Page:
by Deanna Walz
I recently had the opportunity to attend Nebraska Repertory Theatre’s preview performance of Tennessee William’s Glass Menagerie. A preview performance is officially a dress rehearsal, but there was a full house in attendance on Wednesday, November 7, to watch the memory play about a family snared by past dreams, future memories, and a suffocating present.
I’m always fascinated by revisiting works when I’m at different stages of my life. I first read The Glass Menagerie when I was in high school, and I identified with the character of Laura Wingfield. Even though I wasn’t painfully shy, most teenagers can identify with an overbearing, smothering mother.
Now that I actually am an overbearing mother, I find myself drawn to Amanda Wingfield, the single mother of two adult children who seem to have a difficult time leaving the nest. The character is so much more complex than it seemed when I was a 16-year-old reading the play for my English class, and Donna Steele who played the role in Nebraska Rep’s production showcased every nuance. Acting in a role that could easily become a caricature of a disillusioned southern belle, Ms. Steele makes it so obvious that she is determined to make sure somebody…anybody in this damn life….is happy even if it pushes her children away.
Williams wrote Glass Menagerie as a memory play, so it is presented loosely in wisps and fragments. Tom Wingfield, played by Ben Page, serves as both Amanda’s son and as narrator, sharing his memories of his mother and fragile sister.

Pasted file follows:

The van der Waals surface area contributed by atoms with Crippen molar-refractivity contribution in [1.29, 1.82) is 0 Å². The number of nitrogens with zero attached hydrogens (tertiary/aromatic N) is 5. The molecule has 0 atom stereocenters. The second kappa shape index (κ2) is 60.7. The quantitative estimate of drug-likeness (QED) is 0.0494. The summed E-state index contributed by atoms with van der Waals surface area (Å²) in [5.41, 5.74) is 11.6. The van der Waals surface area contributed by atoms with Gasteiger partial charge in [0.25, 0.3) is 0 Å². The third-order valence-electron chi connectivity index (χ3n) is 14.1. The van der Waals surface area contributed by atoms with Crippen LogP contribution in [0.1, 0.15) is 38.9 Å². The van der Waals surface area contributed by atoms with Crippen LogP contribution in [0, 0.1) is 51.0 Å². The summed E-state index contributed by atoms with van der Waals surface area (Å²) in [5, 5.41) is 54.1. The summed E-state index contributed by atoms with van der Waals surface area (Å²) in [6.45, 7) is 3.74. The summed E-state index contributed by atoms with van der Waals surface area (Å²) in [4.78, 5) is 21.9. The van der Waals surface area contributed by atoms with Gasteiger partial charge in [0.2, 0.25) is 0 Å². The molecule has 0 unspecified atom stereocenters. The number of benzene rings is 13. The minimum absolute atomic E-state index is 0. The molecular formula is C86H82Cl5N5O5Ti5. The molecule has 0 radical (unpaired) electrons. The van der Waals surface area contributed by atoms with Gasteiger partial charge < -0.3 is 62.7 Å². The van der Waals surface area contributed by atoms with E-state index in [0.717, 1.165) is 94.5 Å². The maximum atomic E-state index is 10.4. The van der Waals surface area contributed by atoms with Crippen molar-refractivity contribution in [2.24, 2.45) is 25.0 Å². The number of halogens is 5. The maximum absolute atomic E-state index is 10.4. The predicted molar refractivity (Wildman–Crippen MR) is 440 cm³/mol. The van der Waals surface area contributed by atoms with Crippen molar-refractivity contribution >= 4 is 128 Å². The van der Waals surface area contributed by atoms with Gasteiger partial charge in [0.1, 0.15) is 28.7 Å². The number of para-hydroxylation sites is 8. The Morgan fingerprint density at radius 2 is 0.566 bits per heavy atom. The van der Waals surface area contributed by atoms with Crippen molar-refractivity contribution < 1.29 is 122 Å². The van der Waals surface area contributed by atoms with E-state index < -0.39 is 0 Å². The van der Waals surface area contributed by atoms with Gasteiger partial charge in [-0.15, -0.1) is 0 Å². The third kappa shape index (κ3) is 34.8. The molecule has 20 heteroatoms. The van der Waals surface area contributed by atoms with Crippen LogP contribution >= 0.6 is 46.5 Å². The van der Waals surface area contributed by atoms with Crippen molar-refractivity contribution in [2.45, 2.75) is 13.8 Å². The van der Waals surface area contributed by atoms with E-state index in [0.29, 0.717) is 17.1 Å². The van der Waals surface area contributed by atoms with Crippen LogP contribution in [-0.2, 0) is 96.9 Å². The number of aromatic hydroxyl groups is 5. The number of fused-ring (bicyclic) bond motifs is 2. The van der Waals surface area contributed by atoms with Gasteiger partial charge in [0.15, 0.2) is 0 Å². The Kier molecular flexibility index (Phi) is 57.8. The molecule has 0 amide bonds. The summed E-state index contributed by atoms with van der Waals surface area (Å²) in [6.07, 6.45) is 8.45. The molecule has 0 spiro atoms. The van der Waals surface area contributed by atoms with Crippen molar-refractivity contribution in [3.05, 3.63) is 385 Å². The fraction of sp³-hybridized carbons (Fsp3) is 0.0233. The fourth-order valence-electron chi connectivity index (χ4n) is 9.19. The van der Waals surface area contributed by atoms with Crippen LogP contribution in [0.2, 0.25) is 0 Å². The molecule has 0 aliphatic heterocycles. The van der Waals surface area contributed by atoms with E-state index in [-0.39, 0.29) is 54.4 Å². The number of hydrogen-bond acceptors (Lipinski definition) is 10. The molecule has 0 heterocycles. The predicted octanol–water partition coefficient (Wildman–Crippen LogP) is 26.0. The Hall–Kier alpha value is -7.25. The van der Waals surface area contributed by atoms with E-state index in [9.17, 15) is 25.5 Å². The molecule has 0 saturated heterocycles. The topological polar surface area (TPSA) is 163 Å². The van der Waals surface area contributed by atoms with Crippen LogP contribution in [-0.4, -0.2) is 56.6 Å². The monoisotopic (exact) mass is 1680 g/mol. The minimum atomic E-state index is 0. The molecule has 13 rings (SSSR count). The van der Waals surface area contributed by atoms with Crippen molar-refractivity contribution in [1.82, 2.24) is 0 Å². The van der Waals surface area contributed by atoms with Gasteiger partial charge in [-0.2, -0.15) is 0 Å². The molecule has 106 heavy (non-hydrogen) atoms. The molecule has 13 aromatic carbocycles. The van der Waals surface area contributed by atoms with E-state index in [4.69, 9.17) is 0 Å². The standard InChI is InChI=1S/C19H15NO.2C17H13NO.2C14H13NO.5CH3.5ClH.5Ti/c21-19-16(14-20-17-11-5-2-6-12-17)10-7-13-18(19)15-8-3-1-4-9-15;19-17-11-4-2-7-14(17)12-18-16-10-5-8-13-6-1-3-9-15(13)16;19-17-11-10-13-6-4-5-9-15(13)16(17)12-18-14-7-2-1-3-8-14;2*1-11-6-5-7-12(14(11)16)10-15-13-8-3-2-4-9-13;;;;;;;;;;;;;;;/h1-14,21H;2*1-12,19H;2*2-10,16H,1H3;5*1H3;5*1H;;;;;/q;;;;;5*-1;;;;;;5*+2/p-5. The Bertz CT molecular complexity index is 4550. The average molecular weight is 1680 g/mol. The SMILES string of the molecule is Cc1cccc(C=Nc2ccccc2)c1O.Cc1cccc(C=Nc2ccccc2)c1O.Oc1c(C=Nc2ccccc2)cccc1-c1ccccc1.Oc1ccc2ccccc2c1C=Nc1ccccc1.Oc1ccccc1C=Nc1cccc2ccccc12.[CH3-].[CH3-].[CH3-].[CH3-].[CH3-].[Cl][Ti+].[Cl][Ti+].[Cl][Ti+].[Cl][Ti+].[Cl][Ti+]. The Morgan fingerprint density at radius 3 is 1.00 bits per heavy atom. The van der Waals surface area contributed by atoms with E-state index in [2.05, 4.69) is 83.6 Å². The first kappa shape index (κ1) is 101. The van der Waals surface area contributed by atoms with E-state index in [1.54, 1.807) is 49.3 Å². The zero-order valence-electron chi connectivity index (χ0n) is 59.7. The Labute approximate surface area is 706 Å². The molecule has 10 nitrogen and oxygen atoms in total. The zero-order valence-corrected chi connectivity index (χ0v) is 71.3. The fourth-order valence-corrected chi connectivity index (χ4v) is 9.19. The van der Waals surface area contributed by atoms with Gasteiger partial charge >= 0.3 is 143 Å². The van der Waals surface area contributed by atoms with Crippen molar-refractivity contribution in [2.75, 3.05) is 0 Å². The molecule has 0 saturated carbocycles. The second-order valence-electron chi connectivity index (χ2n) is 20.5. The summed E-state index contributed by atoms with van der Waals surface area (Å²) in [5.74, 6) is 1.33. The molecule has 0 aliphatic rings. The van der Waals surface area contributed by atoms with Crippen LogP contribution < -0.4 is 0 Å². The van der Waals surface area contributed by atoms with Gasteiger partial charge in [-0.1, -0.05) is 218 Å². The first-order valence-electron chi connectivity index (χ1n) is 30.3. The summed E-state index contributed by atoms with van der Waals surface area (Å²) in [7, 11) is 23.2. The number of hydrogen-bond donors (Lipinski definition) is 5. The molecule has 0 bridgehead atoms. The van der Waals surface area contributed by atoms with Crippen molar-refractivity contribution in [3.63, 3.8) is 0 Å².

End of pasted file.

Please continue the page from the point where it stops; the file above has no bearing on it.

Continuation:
The gorgeous set starts out as the deck of a merchant marine ship with a spare representation of the Wingfields’ apartment. The audience is constantly reminded that the story we are watching is not a part of our present reality but a reality that is mixed with whispers of the past. The dim lighting and ominous sound effects enhance that effect. Director Andy Park was so committed to this idea of blending what is now and what was then that the stage hands were even costumed as merchant marines. The deconstruction of the set at the end of the play was woven into the horror of the end of the narrative as a shattering of the memory.
All of this was done with tremendous effect, and the set design and lighting were phenomenal. I really enjoyed the way the director used the ship’s deck as the apartment’s fire escape and one of the entrances was through a staircase in the floor of the stage as opposed to a traditional stage right.
The acting from the entire company was fantastic all the way through, but Ms. Steele’s performance really stood out, and she was obviously having fun with her character. Every actor who has ever taken a theater class in high school looks forward to taking a Tennessee Williams character and breathing a bit of self into it. Ms. Steele’s take on Amanda drew a chuckle from the audience several times, and turned a character who could easily have been despised into one who the audience could sympathise with and love.
One of my favorite quotes of the entire play is “You are the only young man that I know of who ignores the fact that the future becomes the present, the present the past, and the past turns into everlasting regret if you don’t plan for it.”
My advice to you is to avoid any regret and plan to go see Glass Menagerie. It is a classic play done with terrific skill and style from the Nebraska Repertory Theatre.
If you go: Remaining performances of The Glass Menagerie are November 9 and 12-15 at 7:30 pm, and November 10 at 2:00 pm, at the Temple Building (12 and R Streets in Lincoln). Tickets are available online and at the door.
Deanna Walz is a marketer and event specialist for the Lincoln Journal Star. She has participated in productions for many theatre companies in Lincoln both on and off stage. She believes in the power of community theatre for the audience, the production team, and for our community as a whole. Sharing stories creates stronger communities.
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